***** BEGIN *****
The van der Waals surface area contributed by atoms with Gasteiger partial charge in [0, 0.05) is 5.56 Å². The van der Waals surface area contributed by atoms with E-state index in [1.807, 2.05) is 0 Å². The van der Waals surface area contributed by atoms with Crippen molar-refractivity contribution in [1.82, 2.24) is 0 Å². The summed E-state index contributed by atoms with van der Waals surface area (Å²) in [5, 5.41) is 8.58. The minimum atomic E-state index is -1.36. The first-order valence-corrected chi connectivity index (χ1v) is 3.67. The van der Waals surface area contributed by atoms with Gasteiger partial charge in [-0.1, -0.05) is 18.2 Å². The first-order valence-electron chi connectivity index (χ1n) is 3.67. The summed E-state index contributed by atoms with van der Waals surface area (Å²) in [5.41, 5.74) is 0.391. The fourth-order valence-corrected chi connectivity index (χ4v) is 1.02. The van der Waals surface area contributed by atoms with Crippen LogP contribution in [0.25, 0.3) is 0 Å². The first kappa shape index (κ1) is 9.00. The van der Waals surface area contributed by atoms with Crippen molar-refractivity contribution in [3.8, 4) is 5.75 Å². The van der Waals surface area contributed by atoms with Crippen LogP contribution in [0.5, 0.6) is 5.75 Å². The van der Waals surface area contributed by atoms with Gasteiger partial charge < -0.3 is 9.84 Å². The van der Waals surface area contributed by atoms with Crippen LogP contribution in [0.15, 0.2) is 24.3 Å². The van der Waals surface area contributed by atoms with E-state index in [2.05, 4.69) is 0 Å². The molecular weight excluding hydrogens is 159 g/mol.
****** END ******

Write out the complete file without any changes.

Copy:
The van der Waals surface area contributed by atoms with Gasteiger partial charge in [0, 0.05) is 5.56 Å². The van der Waals surface area contributed by atoms with E-state index in [1.807, 2.05) is 0 Å². The van der Waals surface area contributed by atoms with Crippen molar-refractivity contribution in [1.82, 2.24) is 0 Å². The summed E-state index contributed by atoms with van der Waals surface area (Å²) in [5, 5.41) is 8.58. The minimum atomic E-state index is -1.36. The first-order valence-corrected chi connectivity index (χ1v) is 3.67. The van der Waals surface area contributed by atoms with Gasteiger partial charge in [-0.1, -0.05) is 18.2 Å². The first-order valence-electron chi connectivity index (χ1n) is 3.67. The summed E-state index contributed by atoms with van der Waals surface area (Å²) in [5.41, 5.74) is 0.391. The fourth-order valence-corrected chi connectivity index (χ4v) is 1.02. The van der Waals surface area contributed by atoms with Crippen LogP contribution in [0.25, 0.3) is 0 Å². The first kappa shape index (κ1) is 9.00. The van der Waals surface area contributed by atoms with Crippen molar-refractivity contribution in [3.8, 4) is 5.75 Å². The van der Waals surface area contributed by atoms with Crippen LogP contribution in [0.5, 0.6) is 5.75 Å². The van der Waals surface area contributed by atoms with Gasteiger partial charge < -0.3 is 9.84 Å². The van der Waals surface area contributed by atoms with Crippen LogP contribution in [0.15, 0.2) is 24.3 Å². The van der Waals surface area contributed by atoms with E-state index in [2.05, 4.69) is 0 Å². The molecular weight excluding hydrogens is 159 g/mol.